Maybe it’s just easier indulging in your vacuous gesture before kick-off at every game in the Premier League rather than risking losing your place in the national side should you question the narrative. Moreover, why take the chance of your face being removed from all the products you sponsor when they’re being sold in some of the world’s most profitable marketplaces – ones that unfortunately happen to be the kind of places that have no respect whatsoever for the personal freedoms you’re so keen to promote unless doing so threatens your own luxury livelihood? At least you’re being seen doing the accepted ‘right thing’ week in-week out and that’s enough – even if it makes not the slightest bit of difference to a serf baking beneath the Qatari sun as he installs another executive box for FIFA officials.

Sport being such a huge generator of huge wealth for its highest-paid practitioners is always the sting in the tail of a sportsman or woman acquiring a conscience, where blind eyes are turned to genuine suffering if it jeopardises the career to raise the subject. Some do have the balls to go out on a limb and make a stance, but most prefer to merely make the token gestures and not offend the goose laying their golden eggs. On a positive note in this particular case, some of the leading names in tennis have at least nailed their colours to the mast where Peng Shuai is concerned – everyone from Billie Jean King to Novak Djokovic; but we shall have to wait and see what happens next if she fails to appear in public again. Not that Shuai is the first notable athlete to disappear from view, mind.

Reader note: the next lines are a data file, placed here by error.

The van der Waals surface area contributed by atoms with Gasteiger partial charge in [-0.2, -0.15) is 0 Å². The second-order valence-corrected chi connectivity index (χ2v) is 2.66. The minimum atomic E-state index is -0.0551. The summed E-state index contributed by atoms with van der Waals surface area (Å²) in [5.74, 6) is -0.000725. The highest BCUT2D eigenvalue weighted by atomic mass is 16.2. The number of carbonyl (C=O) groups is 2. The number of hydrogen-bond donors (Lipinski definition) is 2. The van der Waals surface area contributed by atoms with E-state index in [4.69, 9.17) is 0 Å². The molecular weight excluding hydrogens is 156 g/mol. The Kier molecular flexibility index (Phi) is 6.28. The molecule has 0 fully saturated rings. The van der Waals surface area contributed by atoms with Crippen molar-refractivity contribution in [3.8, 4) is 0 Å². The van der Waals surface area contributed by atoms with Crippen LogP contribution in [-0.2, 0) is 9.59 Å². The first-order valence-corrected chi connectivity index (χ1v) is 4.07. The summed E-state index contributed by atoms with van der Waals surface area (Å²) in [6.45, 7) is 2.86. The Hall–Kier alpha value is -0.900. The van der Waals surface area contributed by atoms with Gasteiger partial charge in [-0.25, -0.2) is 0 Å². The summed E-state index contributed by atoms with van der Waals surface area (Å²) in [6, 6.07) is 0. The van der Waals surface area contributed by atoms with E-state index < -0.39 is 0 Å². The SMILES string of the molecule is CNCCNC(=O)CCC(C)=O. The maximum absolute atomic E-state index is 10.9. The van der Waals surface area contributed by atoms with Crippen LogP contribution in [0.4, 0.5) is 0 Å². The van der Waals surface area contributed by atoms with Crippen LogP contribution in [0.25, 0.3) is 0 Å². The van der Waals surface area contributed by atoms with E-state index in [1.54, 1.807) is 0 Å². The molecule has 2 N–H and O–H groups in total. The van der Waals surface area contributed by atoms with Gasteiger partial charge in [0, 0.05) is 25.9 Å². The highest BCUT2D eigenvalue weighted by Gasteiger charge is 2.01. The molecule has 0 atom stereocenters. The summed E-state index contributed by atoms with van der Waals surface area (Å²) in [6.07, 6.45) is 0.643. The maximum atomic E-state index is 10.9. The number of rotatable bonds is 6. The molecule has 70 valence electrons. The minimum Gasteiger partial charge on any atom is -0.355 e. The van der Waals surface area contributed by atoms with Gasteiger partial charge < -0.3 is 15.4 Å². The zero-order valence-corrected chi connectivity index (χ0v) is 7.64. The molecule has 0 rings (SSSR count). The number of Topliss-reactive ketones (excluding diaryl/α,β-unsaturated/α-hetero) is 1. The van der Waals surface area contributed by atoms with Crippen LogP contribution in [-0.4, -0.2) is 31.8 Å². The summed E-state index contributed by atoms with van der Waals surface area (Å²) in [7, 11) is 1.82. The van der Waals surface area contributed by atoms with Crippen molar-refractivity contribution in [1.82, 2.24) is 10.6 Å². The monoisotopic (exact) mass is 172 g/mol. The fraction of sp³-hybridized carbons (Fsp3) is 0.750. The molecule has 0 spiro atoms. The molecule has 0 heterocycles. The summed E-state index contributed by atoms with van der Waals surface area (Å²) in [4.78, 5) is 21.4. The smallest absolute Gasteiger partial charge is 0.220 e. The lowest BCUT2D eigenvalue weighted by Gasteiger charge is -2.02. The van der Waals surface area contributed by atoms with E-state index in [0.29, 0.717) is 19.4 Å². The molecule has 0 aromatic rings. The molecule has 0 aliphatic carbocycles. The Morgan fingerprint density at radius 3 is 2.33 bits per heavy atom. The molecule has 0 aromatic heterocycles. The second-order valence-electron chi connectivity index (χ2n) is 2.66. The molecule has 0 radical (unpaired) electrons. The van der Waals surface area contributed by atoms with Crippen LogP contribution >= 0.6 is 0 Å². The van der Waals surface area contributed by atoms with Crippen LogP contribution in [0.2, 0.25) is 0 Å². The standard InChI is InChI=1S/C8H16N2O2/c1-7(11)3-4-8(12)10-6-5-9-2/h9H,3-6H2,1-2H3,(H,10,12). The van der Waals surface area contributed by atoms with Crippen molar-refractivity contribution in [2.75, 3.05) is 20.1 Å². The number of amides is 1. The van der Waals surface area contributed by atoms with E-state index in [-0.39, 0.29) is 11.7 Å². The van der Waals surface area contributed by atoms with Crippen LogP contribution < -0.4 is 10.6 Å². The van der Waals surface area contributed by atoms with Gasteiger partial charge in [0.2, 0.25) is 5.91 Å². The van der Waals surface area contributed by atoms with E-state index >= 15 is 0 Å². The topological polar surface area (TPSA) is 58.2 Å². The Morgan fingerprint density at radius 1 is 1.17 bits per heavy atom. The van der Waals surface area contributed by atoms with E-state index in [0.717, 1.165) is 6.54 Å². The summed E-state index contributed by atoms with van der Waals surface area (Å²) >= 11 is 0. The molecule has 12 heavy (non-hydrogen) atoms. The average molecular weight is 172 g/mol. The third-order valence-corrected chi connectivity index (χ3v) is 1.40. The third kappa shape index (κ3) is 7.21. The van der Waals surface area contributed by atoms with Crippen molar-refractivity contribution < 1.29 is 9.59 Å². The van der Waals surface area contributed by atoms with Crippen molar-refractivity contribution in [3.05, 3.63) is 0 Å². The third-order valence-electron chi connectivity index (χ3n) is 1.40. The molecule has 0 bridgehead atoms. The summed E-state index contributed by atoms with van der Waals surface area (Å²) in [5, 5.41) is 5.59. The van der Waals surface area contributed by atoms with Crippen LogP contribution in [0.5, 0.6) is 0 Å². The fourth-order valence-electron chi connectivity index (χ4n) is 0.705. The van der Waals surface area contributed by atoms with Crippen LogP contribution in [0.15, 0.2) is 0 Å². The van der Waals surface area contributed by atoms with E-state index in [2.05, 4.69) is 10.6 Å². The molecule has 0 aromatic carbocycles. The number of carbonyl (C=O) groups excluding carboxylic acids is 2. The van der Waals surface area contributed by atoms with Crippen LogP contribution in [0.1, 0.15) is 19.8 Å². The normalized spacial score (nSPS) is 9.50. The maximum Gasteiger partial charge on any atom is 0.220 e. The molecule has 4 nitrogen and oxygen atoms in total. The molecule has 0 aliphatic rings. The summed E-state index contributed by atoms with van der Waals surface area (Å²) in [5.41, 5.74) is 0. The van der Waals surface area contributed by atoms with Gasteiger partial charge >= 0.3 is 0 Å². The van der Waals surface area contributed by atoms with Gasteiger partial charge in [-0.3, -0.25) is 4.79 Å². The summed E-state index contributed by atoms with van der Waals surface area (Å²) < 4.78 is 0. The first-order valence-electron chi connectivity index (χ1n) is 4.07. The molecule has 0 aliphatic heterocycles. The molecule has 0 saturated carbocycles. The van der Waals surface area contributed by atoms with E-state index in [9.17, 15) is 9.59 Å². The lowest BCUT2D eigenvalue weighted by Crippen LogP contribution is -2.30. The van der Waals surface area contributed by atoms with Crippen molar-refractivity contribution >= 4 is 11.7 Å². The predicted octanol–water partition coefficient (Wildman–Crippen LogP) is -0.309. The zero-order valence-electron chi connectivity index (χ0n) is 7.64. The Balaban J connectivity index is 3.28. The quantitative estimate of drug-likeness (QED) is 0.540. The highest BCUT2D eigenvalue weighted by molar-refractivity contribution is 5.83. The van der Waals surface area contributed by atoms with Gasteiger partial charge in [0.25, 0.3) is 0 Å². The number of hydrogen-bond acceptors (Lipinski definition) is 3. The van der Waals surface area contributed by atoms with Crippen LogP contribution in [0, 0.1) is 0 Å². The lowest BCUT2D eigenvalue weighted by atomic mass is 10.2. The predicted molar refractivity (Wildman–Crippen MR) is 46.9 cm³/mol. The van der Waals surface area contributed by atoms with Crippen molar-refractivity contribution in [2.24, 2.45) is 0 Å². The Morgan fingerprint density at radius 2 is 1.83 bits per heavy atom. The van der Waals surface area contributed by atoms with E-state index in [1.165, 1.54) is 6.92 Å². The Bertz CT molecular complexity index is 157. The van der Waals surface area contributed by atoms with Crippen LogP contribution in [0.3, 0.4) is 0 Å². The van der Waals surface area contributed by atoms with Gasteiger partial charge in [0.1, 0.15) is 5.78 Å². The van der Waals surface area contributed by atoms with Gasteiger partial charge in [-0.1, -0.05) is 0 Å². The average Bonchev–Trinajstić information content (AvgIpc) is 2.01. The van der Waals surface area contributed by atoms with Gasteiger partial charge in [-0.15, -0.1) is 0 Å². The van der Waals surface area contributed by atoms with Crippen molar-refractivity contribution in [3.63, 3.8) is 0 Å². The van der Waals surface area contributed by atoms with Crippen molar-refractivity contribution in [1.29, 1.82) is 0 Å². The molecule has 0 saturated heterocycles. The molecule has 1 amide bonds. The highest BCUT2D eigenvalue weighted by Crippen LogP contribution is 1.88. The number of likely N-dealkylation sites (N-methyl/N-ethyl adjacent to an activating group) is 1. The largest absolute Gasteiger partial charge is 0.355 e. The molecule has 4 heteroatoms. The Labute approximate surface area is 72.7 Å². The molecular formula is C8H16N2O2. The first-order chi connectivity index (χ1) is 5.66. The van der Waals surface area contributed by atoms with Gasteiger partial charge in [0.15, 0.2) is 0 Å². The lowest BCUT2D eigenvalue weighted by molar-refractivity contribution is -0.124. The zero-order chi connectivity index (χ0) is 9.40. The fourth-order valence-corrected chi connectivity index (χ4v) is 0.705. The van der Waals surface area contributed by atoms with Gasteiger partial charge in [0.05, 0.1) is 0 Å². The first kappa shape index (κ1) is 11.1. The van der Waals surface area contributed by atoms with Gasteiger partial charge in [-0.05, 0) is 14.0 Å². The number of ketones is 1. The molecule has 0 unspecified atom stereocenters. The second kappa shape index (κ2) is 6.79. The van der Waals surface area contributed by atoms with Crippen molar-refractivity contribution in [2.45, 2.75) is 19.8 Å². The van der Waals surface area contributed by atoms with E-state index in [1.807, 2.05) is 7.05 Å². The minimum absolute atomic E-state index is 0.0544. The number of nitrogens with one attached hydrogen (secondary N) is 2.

Ugandan hurdler John Akii-Bua won his country’s first ever gold medal at the 1972 Munich Olympics, yet was discovered in a Kenyan refugee camp eight years later; despite receiving a hero’s welcome following his Olympic success, the collapse of Idi Amin’s regime in 1979 forced him to flee Uganda, and it took the intervention of his shoe manufacturer Puma to intervene upon his discovery before he was released to work for the firm in Germany. Ironically, considering his nation was ruled by such a bonkers and dangerous despot at the time of his triumph, Akii-Bua received the patronage of Amin and his disappearance, for once, wasn’t down to Mr President. If only the same could be said for Peng Shuai.